Store 8 was created when Walmart was scrambling to catch-up with Amazon. It had massively underestimated the importance of ecommerce and its ability to generate new business models. Store 8 was designed to close the gap and make technology more central to how Walmart does business. After 7 years, Walmart has upped its game, doing things like home deliveries via text messaging. It has built capability in the business overall, with over 300 employees moving from the lab to the core business.

Store 8 could have found a new purpose, but retail is a relatively simple business. It depends on getting the right stock on the shelves and getting customers through the doors. Technologists may get excited about reinventing retail with virtual reality and contactless stores, but retailers themselves do not see the business case. Retail innovation is about better product and better customer experiences. They get more benefit from reimagining the store, as Dick’s Sporting Goods did with their “house of sport” format that includes climbing walls and soccer pitches, or the world’s first autonomous ice making factory at Southeastern Grocers.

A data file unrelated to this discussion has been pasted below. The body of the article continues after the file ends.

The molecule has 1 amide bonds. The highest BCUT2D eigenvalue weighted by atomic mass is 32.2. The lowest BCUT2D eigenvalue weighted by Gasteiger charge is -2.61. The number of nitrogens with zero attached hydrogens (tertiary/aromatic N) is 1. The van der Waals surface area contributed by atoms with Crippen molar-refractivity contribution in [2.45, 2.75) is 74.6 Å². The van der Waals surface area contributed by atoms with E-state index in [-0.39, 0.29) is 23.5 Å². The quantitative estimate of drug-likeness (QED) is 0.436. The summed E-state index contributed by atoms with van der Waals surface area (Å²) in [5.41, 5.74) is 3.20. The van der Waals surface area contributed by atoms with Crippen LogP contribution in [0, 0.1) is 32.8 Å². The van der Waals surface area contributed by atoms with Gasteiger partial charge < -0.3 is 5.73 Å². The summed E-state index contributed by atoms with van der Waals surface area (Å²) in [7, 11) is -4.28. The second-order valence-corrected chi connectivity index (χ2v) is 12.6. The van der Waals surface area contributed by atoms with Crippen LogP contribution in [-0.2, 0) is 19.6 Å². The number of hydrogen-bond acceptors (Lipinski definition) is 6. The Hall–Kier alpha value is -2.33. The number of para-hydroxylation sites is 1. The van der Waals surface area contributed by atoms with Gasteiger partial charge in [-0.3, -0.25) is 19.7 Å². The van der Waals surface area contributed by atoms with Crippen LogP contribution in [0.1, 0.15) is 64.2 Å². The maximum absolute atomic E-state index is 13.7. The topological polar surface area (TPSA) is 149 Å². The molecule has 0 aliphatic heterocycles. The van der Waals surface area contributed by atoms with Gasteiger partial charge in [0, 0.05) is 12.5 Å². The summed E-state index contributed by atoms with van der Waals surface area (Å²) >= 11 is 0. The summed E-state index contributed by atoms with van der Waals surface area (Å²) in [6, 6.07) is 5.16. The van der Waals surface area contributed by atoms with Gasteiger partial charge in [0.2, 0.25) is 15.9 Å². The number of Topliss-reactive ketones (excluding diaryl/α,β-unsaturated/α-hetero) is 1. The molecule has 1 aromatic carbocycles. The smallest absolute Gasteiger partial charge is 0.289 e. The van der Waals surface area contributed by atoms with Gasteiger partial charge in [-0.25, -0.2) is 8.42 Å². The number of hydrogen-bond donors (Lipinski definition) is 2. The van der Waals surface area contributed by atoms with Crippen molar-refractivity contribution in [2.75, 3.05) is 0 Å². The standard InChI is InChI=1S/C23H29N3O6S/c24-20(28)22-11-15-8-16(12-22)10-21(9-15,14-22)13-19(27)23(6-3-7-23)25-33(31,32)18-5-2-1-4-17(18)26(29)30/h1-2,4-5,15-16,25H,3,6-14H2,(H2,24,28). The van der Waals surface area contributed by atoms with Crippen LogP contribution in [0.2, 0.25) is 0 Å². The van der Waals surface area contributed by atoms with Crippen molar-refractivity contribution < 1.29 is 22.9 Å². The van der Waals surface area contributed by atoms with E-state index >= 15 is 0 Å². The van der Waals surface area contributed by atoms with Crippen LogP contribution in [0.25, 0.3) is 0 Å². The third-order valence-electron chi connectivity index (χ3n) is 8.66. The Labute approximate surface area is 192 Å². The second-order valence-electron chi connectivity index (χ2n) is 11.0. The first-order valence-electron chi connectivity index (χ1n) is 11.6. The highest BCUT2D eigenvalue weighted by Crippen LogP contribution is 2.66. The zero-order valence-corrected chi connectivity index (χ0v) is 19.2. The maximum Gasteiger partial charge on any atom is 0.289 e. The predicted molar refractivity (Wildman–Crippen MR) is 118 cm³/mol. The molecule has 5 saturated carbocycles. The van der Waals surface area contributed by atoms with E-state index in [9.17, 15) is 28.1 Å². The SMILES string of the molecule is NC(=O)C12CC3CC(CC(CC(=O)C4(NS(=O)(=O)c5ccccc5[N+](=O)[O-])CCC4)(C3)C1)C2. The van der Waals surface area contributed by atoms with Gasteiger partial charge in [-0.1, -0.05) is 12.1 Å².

The real story for Store 8 is that it had run its course and no longer solved a problem Walmart thought was worth the money. The lesson for everyone else is to focus on the purpose of the innovation unit. The question to as is “what outcomes do you need to generate?” What is it that you need to learn? What markets do you want to enter? What capabilities do you need to build? An innovation unit is about creating space within the business to pursue these innovation goals. It is not an end-in-itself.